Pacific Crossing Day 15: If you can’t get out of it, get into it!

We turned the engine off around 2am; our SOG was 7kn with our main and code zero. We don’t usually fly our big headsails at night, but we really needed to sail. The sunrise was a show, with dark clouds and rain sprinkled throughout. There was a steady, cool breeze, and we could still catch a glimpse of the moon between the sails. 

We continued until after lunch when we swapped out the code zero for the gennaker in response to the changing wind and sea state. We gained a knot of speed after the switch. Our bodies are starting to show the signs of this new routine. The bottoms of our feet are burnt from standing on the hot teak at our aft winches, adjusting, furling, and unfurling our head sails. Our hands are sore as new calluses form from constantly handling lines. Our lips are chapped from the wind and sun. We’re realizing that we do not have the proper sail inventory to make this an efficient, easy trip. We are physically exhausted, but, in the wise words of one of my favorite college professors, “If you can’t get out of it, get into it.” So, we persist, throwing on our sun hats, reapplying our sunscreen, and donning our sailing gloves. We’re sailing our house across the largest ocean in the world, just the two of us! How cool is that?!

Ray set up a temporary contraption to prevent chafe where the gennaker line rubs against the lifeline.

I baked some sourdough focaccia. This is my first time making it since we left the dock (and the air conditioning). It rose so much faster in the heat and humidity that I may have over-proofed it. The result was more dense but still soft and delicious! I guess I could slow it down by letting it rise in the refrigerator, but who has enough fridge space for that on a boat? 

We furled in the gennaker around 3pm and brought out the jib, hoping to get Sabado back on course. Our speed took a hit, but at least we were going in the right direction now. Our weather router gave us an option to keep our speed up and hopefully alleviate the slatting of our main sail. He set two “gate” waypoints along the same line of longitude, advising us to favor the northern point as much as possible. We altered course and brought the code zero back out, SOG 7.5-8kn. Now, that’s more like it!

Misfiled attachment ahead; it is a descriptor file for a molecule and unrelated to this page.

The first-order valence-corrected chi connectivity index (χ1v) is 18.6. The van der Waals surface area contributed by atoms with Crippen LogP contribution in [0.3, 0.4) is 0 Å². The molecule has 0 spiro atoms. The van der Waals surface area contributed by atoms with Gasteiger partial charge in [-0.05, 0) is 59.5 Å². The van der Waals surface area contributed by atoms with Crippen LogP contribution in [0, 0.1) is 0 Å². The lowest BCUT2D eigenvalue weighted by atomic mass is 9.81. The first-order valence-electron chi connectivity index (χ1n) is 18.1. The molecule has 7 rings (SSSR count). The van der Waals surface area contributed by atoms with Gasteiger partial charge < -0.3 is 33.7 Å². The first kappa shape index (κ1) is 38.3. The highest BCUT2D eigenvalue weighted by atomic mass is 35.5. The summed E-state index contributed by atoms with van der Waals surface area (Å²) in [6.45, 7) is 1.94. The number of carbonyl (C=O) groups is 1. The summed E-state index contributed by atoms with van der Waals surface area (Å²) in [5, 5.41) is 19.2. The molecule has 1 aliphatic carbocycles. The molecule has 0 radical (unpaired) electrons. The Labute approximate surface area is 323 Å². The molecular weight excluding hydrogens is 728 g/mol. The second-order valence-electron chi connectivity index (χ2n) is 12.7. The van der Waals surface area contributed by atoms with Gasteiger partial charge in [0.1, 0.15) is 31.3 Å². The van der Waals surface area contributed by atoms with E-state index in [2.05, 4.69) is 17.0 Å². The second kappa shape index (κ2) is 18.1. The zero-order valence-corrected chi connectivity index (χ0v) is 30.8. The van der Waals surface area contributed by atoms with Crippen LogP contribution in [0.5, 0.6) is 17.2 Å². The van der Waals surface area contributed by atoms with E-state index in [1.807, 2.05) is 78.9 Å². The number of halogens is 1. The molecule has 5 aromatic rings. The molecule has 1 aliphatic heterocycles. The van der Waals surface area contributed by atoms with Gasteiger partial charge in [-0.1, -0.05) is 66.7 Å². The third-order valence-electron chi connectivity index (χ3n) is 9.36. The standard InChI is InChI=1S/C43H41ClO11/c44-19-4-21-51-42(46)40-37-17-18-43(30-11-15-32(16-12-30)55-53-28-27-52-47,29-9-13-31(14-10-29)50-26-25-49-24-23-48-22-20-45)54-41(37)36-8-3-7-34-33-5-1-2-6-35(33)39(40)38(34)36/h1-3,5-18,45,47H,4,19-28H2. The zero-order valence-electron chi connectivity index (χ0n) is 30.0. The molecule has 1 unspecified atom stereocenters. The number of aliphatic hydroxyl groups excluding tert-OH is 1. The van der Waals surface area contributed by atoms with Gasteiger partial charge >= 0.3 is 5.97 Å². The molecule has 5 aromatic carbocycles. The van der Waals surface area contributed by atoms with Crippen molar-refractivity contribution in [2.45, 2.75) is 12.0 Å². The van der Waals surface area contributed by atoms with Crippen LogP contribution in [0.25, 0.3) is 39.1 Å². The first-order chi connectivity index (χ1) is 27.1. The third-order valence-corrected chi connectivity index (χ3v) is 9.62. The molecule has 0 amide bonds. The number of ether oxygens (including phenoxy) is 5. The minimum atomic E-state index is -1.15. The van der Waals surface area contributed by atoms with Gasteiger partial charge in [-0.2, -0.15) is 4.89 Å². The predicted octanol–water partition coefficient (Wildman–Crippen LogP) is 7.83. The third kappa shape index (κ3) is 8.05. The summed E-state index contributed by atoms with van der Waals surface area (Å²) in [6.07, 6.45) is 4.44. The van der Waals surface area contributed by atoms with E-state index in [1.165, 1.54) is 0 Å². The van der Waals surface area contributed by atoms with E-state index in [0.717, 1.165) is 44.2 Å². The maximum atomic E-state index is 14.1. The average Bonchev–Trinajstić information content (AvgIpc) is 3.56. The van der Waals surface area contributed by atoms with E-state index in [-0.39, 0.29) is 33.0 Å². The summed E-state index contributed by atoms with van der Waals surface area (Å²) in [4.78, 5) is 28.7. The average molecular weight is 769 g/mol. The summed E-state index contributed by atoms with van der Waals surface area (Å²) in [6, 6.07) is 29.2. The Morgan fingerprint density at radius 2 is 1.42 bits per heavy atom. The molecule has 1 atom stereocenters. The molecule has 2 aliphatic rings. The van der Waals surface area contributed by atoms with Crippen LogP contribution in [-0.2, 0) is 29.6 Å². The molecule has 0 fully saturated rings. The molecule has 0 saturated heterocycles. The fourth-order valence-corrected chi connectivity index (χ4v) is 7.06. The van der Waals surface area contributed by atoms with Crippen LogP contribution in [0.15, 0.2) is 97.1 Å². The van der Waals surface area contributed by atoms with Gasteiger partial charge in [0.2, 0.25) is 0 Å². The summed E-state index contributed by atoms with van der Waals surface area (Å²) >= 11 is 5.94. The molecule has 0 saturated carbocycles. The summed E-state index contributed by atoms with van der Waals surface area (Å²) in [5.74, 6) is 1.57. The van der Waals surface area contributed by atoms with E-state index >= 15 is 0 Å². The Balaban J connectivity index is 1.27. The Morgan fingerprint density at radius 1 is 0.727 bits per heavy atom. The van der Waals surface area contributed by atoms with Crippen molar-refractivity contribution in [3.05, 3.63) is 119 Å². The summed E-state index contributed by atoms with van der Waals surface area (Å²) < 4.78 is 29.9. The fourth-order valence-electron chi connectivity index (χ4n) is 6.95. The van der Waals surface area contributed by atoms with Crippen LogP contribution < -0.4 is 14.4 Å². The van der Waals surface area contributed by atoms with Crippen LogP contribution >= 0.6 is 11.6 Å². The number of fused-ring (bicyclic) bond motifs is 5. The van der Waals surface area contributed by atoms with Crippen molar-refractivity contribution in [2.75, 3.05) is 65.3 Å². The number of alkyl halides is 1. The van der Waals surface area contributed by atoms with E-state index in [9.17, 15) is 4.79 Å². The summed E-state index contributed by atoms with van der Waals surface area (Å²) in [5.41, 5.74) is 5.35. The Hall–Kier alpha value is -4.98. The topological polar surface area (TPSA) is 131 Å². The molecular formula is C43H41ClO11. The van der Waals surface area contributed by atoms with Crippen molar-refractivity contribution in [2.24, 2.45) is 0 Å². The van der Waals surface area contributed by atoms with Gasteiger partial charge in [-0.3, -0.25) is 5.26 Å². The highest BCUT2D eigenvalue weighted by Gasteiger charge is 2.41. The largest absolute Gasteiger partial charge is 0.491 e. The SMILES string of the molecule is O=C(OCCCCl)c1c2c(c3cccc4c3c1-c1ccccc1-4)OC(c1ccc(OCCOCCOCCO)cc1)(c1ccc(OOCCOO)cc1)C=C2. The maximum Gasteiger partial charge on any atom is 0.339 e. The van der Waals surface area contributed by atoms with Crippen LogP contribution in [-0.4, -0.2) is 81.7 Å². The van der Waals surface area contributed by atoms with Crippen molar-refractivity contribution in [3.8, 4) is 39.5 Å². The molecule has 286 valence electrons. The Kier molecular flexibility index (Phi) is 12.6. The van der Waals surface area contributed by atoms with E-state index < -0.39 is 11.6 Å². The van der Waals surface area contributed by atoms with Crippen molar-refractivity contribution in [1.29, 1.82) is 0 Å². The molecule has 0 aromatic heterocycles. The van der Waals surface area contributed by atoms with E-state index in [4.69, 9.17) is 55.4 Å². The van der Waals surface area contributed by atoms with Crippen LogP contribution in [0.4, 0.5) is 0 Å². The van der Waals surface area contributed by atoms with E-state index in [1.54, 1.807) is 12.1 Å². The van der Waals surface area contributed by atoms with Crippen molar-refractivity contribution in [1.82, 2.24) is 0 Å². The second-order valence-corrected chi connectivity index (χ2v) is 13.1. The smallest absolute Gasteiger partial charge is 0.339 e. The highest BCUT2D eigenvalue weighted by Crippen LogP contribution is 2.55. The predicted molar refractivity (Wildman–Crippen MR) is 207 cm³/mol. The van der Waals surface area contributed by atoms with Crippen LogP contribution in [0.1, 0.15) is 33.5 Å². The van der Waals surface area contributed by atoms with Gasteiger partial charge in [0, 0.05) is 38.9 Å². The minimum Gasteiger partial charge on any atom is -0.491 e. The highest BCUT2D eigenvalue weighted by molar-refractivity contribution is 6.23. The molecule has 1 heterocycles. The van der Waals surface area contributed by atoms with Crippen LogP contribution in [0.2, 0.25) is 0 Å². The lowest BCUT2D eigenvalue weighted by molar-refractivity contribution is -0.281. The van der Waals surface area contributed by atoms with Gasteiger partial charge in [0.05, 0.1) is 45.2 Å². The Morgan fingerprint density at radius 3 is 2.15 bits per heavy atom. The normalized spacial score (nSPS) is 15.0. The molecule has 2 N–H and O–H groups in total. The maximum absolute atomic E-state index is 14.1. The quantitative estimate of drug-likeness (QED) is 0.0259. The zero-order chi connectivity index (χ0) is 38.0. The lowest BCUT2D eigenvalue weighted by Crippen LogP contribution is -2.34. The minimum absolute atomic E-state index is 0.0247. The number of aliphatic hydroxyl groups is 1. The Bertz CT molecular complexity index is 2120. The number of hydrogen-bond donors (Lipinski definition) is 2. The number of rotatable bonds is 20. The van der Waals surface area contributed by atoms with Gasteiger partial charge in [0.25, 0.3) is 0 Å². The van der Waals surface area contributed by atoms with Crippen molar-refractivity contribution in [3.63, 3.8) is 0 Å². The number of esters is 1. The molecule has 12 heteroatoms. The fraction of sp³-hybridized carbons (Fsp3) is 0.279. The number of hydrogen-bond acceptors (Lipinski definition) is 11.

We caught two fish just before sunset: both bonito tuna. Bonito are very oily and have a strong flavor. They’re not our favorite, and we’re by no means low on food, so we threw them back. 

We had dinner together in the cockpit, day dreaming about what it would be like to have an A2 sail… Here is my view as I’m posting this: 

14 comments / Add your comment below

  1. After the passage maybe you could elaborate on the function and pros/cons of the different headsails?
    Enjoying your updates, they’re a great daily escape for a few minutes.

  2. HI – seams like a small price to pay for such a wonderful view. socks with grippers are a wonderful light foot ware. your having fun admit it! LOL

  3. Loving your story, you are doing a great job. Would you be willing to share specifications and drawings of your helm seat, we have a Lagoon 42 as well.

    1. Hello, fellow goonie! ⛵️ We have the 40” Capri Helm Seat by Taco Marine. Installed it a couple of years ago and still love it! They gave us a discount code ages ago, I’m not sure if it still works but you could try TACO10 🙂

  4. “We’re sailing our house across the largest ocean in the world, just the two of us! How cool is that?!”
    SO VERY COOL! unreal but so real! 🧡

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